ACS/ASCO Breast Cancer Survivorship Care Guideline
The American Cancer Society (ACS) and ASCO have issued a Breast Cancer Survivorship Care guideline, published jointly in the Journal of Clinical Oncology and CA: A Cancer Journal for Clinicians. The guideline recommendations were formulated by a multidisciplinary expert work group and are based on a systematic review of the literature through April 2015. The guideline aims to assist primary care clinicians and others in the care of women who have survived breast cancer.
Key recommendations are summarized/reproduced here. Most of the evidence was not sufficient to warrant designation as strong evidence-based recommendations.
Surveillance for Breast Cancer Recurrence
- History and physical: Primary care clinicians should (a) individualize clinical follow-up care based on age, specific diagnosis, and treatment protocol and as recommended by the treating oncology team; and (b) ensure that the patient receives a detailed cancer-related history and physical examination every 3 to 6 months for the first 3 years after primary therapy, every 6 to 12 months for the next 2 years, and annually thereafter.
- Screening for local recurrence or new primary breast cancer: (a) Refer women who have received a unilateral mastectomy for annual mammography on the intact breast and, for those with lumpectomies, an annual mammography of both breasts; and (b) do not refer for routine screening with magnetic resonance imaging of the breast unless the patient meets high-risk criteria per ACS guidelines.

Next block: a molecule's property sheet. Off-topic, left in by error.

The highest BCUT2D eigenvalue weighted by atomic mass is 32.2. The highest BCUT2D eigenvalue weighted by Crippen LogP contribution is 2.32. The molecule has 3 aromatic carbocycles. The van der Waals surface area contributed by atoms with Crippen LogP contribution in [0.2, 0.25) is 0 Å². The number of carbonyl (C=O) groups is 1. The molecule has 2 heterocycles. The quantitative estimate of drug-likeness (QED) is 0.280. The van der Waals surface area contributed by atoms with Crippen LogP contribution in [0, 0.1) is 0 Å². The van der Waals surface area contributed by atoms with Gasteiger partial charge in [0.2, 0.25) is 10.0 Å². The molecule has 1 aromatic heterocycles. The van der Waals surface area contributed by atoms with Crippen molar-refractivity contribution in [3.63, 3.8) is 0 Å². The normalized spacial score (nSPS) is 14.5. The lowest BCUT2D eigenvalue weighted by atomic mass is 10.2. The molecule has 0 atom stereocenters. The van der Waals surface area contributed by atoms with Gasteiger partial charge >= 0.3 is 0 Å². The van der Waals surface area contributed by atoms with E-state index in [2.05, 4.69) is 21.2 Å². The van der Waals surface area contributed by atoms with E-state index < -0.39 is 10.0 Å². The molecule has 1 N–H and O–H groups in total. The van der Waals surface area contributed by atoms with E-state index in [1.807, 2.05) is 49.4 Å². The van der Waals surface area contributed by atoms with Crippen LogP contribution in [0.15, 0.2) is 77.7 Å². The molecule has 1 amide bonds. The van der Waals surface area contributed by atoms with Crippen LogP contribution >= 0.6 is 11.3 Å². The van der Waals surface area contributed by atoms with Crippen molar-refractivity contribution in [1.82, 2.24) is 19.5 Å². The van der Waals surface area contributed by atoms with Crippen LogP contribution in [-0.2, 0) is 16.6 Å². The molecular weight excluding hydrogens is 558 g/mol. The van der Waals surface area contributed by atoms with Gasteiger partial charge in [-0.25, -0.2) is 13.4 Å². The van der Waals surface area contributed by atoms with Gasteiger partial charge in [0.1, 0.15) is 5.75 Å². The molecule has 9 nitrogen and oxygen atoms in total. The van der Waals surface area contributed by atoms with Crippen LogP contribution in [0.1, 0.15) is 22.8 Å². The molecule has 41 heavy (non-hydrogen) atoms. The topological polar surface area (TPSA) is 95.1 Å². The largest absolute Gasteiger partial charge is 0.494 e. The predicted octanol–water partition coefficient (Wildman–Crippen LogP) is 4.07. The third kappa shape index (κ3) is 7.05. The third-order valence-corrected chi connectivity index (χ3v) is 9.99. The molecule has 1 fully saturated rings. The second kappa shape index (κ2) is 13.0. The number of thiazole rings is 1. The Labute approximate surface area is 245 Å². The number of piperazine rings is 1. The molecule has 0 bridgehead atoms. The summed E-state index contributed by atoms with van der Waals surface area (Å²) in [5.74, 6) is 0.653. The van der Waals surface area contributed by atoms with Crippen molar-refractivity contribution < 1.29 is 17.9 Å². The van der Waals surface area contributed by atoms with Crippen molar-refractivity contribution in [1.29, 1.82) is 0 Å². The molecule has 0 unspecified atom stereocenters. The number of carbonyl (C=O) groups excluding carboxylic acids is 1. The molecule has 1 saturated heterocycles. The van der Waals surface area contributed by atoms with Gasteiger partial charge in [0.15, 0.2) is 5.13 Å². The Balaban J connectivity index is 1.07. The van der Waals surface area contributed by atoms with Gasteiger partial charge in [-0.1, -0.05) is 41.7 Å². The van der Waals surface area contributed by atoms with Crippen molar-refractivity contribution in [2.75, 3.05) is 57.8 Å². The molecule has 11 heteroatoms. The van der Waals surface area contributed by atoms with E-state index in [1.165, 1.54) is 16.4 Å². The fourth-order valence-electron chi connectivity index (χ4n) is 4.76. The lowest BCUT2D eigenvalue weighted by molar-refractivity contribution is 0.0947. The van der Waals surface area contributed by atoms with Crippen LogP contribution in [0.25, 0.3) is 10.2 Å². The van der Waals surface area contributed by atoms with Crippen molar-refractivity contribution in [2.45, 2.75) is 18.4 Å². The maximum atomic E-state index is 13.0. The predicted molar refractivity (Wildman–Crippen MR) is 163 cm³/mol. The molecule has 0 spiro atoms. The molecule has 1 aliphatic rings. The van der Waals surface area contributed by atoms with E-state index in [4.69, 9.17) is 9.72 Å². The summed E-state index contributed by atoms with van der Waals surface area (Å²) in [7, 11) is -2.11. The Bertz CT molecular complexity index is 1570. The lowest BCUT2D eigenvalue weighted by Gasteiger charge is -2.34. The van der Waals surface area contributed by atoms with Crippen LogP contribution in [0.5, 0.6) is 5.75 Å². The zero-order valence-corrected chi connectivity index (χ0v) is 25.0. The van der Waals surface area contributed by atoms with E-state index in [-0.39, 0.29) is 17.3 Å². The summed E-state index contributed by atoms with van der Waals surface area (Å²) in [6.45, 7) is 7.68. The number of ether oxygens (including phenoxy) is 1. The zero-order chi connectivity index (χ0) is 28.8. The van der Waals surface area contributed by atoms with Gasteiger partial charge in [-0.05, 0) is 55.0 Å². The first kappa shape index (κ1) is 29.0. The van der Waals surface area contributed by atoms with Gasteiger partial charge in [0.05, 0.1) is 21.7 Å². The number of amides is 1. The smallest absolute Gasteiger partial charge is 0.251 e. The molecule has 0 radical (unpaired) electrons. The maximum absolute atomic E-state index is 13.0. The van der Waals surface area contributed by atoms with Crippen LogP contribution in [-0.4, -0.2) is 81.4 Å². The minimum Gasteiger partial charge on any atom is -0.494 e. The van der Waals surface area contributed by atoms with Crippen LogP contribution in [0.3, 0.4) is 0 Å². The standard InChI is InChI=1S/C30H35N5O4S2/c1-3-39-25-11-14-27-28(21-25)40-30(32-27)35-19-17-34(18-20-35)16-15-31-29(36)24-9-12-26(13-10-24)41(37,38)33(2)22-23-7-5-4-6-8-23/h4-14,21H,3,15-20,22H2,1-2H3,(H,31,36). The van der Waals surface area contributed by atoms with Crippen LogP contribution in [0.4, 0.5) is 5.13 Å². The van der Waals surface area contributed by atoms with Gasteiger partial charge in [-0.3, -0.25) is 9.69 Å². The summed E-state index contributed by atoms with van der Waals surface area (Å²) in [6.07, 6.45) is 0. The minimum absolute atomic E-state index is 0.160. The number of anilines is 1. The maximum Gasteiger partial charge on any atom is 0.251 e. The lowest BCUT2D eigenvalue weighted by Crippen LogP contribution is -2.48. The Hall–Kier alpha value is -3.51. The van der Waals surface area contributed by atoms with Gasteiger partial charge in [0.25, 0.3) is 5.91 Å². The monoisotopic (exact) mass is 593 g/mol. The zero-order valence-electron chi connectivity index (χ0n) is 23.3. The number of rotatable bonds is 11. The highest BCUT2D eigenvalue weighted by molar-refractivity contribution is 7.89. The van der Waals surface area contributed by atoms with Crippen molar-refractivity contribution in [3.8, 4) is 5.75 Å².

- Laboratory tests and imaging: Do not offer routine laboratory tests or imaging, except mammography if indicated, for the detection of disease recurrence in the absence of symptoms.
- Signs of recurrence: Educate and counsel all women about the signs and symptoms of local or regional recurrence.
- Risk evaluation and genetic counseling: (a) Assess the patient’s cancer family history; and (b) offer genetic counseling if potential hereditary risk factors are suspected (eg, women with a strong family history of cancer [breast, colon, endometrial] or age ≤ 60 years with triple-negative breast cancer).
- Endocrine treatment impact, symptom management: Counsel patients to adhere to adjuvant endocrine (antiestrogen) therapy.
Screening for Second Primary Cancers
- Cancer screening in average-risk patients: Primary care clinicians should (a) screen for other cancers as they would for patients in the general population; and (b) provide an annual gynecologic assessment for postmenopausal women on selective estrogen receptor modulator therapies.
Assessment and Management of Physical and Psychosocial Long-Term and Late Effects of Breast Cancer and Treatment
- Body image concerns: Primary care clinicians should (a) assess for patient body image/appearance concerns; (b) offer the option of adaptive devices (eg, breast prostheses, wigs) and/or surgery when appropriate; and (c) refer for psychosocial care as indicated.